Friday

10th Apr 2020

Sex and drugs drive EU growth surge

  • The EU economy will post a 2.5 percent growth rate, largely thanks to a new accounting system. (Photo: Jorge Franganillo)

Ask a politician in any EU country what they would give for an extra 2 percent on their nation's economic output without any policy changes, and you are likely to be offered a couple of limbs and a body part.

Yet Eurostat is set to publish figures on Friday (17 October) showing that the bloc's GDP has grown by nearly 2.5 percent.

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However, the apparent surge in economic growth is not the result of increased spending or output and will not make anyone feel richer. Instead it is the product of a new accounting system used by the EU's statistical agency to calculate economic activity which includes sectors ranging from research and development to drug trafficking and prostitution.

October is the first month that EU countries have to report data based on the revised regulation on the European System of National and Regional Accounts, known as ESA 2010.

The main innovation in ESA 2010 is that investments in research and development are classified as assets that will create value in future years, a move which, on its own, is worth an extra 1.9 percent.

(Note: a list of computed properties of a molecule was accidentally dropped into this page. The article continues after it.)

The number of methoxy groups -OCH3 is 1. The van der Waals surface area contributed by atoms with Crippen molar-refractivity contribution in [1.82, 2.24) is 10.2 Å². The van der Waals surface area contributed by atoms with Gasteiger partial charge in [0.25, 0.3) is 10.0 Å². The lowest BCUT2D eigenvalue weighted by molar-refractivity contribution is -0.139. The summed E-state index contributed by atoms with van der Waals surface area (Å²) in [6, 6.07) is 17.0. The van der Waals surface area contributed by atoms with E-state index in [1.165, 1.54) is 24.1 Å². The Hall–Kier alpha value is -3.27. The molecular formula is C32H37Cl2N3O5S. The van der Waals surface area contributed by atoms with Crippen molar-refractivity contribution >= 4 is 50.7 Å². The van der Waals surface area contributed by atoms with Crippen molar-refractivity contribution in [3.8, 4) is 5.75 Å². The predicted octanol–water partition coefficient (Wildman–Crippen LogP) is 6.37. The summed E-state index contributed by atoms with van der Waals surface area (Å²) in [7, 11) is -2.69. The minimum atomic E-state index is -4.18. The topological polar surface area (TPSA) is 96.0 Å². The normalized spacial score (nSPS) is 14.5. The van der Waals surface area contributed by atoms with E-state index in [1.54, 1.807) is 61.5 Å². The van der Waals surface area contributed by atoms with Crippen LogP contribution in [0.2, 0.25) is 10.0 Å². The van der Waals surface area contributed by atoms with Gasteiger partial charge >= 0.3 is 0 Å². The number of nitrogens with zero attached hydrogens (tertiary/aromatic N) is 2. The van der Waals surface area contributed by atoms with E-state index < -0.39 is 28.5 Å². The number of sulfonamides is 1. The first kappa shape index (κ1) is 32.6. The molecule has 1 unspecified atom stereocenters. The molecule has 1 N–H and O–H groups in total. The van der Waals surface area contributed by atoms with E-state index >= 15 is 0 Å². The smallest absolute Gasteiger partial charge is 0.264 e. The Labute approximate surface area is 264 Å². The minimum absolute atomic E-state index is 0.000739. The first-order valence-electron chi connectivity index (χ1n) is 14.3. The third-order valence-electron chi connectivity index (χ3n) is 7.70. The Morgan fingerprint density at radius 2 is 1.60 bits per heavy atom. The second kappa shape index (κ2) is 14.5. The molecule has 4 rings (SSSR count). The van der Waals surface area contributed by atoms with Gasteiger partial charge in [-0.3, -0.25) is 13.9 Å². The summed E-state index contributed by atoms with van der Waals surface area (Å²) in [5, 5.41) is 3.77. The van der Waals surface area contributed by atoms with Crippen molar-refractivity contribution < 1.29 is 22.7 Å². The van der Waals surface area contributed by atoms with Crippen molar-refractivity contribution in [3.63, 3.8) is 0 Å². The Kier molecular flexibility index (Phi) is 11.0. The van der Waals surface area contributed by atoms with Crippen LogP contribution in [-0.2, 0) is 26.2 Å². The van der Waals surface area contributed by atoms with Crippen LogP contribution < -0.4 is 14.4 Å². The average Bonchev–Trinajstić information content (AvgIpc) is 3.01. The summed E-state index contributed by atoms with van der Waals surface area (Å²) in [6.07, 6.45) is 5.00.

"In a modern, more and more digital economy, R&D is an investment for the future even more important than buildings, trucks, or factories," said Eurostat in a briefing paper explaining the new regime.

The new methodology also classifies military spending as an investment in the future, and includes chunks of the grey economy and illegal activities such as drug trafficking, prostitution, and smuggling to be taken into account in the gross domestic product.

The UK's Office of National Statistics estimates that Britons' spending on prostitution and illegal drugs bolsters the UK economy by as much as £11 billion (€13.8 billion).

But the EU institutions cannot be accused of cooking the books since ESA 2010 is based on the most up-to-date accounting system used by the United Nations, which is in the process of being implemented across the world.

The US has been using the new rules since August 2013, with Eurostat estimating that this has inflated the US economic indicators by 3 percent.

The legislation putting the rules in place attracted almost no attention when it was adopted by MEPs and ministers in 2012 but will give the bloc its fastest economic growth rate since 2007.

The eurozone registered zero growth in the first six months of 2014 and has expanded by a mere 1.3 percent since 2010.

Finland and Sweden are expected to see the biggest change from the new system of reporting.

Finland's statistical office says that its GDP will go up by 4.3 percent, while Statistics Sweden expects that its figures will be "adjusted upwards by slightly more than 5 percent of which about 4 percentage points are an adaptation to ESA 2010."

Austria, the Netherlands and the UK are forecast to enjoy a 'growth' rate of between 3 and 4 percent, while Latvia, Lithuania, Hungary, Romania and Poland will benefit by less than 1 percent.

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